Attacking the houses of Hamas leaders is a war crime

This claim relates first and foremost to the notion of “legitimate military target” (which defines what targets you are allowed to attack). To put it simply, the laws of war define a legitimate target as one that can be identified by its nature, location, purpose or use which provides an effective contribution to the adversary. Therefore, a residential house which also serves as an arsenal for weapons is a legitimate target, a hospital or a mosque from which rockets are being launched is a legitimate target, and an ambulance being used to transfer combatants is a legitimate target.

On the other hand, the residential house of a Hamas fighter as is, doesn’t provide an effective contribution simply because that fighter is provided a bed and a meal there, all the more so when the fighter is not even present in the house. Nevertheless, the Hamas fighter is a legitimate target, as he or she is taking direct part in the hostilities. In certain scenarios, the legitimate objective of the attack can be against the fighter himself, and any other damage would be considered “collateral damage” and must remain proportionate to the expected military gain from the attack.

Any uninvolved casualty is excessive

The notion of proportionality is one of the most simple to framed and complicated to analyze under the laws of war. On the one side of the equation, we find the “expected collateral damage”, and on the other side of the equation we have the “direct military advantage anticipated from the operation”. In order for an attack to be unlawful, the expected collateral damage must be greater than the direct military advantaged anticipated from the operation. The one clear outcome of that rule is that uninvolved civilians might die in the course of combat, and as unfortunate as that is, it doesn’t mean that it’s illegal, rather it’s a question of proportionality.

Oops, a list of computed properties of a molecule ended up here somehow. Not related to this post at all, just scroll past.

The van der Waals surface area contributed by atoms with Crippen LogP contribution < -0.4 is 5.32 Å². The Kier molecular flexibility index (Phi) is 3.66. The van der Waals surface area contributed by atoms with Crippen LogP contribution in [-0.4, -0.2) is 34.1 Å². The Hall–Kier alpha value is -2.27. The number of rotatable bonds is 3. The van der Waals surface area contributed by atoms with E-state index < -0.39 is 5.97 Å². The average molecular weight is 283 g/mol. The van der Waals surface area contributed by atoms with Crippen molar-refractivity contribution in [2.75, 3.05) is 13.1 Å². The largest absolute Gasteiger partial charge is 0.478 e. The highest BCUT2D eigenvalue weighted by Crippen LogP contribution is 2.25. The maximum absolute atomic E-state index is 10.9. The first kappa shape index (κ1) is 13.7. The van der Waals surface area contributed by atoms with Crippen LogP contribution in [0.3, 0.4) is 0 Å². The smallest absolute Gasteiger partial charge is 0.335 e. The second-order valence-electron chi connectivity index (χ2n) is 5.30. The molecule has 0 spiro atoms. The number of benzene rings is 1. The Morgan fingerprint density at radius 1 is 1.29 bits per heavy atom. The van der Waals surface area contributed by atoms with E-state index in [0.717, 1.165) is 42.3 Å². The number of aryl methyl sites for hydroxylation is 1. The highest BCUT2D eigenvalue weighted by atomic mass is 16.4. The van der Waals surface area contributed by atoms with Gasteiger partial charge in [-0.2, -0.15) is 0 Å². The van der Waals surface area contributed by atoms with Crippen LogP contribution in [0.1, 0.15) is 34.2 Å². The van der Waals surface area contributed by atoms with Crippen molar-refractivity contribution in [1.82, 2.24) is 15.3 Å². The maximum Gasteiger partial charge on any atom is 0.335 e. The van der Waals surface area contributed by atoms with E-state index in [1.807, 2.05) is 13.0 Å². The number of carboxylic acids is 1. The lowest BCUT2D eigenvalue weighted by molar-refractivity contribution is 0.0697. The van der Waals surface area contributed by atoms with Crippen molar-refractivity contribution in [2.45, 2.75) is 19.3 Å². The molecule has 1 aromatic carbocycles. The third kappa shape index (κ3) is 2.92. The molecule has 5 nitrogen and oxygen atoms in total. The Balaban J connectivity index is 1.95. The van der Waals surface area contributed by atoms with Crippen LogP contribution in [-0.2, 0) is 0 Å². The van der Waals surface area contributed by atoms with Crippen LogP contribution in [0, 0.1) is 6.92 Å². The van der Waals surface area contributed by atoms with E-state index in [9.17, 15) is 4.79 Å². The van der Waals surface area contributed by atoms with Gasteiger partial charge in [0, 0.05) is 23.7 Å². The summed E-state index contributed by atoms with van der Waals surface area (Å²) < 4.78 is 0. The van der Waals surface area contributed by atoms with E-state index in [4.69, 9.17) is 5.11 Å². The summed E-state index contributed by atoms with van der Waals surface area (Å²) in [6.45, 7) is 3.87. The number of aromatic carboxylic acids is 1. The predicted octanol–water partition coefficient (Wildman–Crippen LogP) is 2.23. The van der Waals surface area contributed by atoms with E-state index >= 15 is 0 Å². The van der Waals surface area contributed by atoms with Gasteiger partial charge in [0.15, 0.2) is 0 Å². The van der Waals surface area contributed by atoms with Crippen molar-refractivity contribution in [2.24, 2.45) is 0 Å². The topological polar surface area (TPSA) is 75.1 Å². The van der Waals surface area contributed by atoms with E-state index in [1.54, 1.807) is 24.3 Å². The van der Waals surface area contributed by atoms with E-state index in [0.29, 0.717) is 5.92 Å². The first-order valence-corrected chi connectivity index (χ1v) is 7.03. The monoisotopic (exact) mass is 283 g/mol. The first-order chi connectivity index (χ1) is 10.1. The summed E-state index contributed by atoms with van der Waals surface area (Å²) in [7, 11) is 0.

Many attempts and formulas have been constructed to implement this utopian proportionality equation, which raises many difficulties, as there are probably as many interpretations on that matter as the amount of international lawyers in each state and in military forces. Each military force has its own approach to analyzing the equation. At the end of the day, it is not the lawyer who must make the final decision on whether or not to attack — it’s the military commander, and so long as the military commander’s decision passes the “reasonable commander” test, then it’s legitimate.

When trying to analyze the collateral damage we must take into account that the proportionality equation addresses the “expected collateral damage” and not necessarily the actual damage created. While the obligation of the attacking forces is to take all feasible measures to have accurate intelligence and to minimize the collateral damage, under the fog of war the information is not always perfect and mistakes do happen. It is important that when they do happen, a proper inquiry will be conducted to ensure that all of the relevant precautionary measures were in fact taken into account.

There are many more relevant questions and I cannot address all of them in this short piece, such as the use of human shields, applicability/relevancy of the laws of occupation, international criminal court, and more. If you have any further question about the applicable rules of international law to the recent events, you can post them on ALMA’s Facebook page on under twitter using #AskIHL.